Today  there are some 640 schools, 1087 kindergartens, more than 300 curative centres and 60 Teacher Training Institutes in 46 countries* whose work is based on Rudolf Steiner's pedagogical impulse. Many of these initiatives exist in areas where the contemporary social crisis has reached the burning point; some are integrated into publicly funded relief projects.
Today´s children will as adults face immense social and environmental challenges as humanity moves on into the 21st century. How can we best prepare them for the tasks that await them? These demand innovative solutions developed and carried through by individuals able to act independently, with compassion and civil courage. If they are to one day consciously grapple with these challenges, children will need to learn more than mere facts and abstract definitions. Only a broad-based, integral education can awaken in children lively, thoughtful interest for their natural and social environment capable of leading them towards creative action.
Children must have the chance to grow toward independence, to have initiative and a feeling of social responsibility. They must have the chance to develop decisiveness in action, spontaneity and flexibility. And they must have the chance to learn to respect themselves, humankind and the world in which they live.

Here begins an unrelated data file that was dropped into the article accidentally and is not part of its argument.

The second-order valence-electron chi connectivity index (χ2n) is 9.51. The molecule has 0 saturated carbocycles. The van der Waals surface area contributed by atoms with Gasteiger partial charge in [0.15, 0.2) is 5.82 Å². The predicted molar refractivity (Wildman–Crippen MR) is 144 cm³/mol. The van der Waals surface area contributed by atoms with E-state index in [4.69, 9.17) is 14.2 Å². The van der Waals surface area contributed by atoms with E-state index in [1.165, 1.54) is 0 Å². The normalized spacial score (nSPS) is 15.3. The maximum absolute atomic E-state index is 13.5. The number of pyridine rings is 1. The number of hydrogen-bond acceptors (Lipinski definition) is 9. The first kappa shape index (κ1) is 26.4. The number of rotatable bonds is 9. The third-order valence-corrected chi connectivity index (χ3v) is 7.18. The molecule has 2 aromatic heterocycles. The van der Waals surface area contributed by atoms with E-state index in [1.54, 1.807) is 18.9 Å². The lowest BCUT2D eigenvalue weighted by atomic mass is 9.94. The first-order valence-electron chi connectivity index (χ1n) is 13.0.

Autonomous, self-governed schools, vocational training centres and institutions of higher learning are by their very nature training grounds for freedom. They demand the exercise of responsibility and individual initiative at all levels of involvement. Waldorf schools have been addressing this challenge since their inauguration 75 years ago.
The Friends of Waldorf Education (Freunde der Erziehungskunst) support these initiatives. They want to ensure that children have the chance to learn what they will need to know in order to face the future.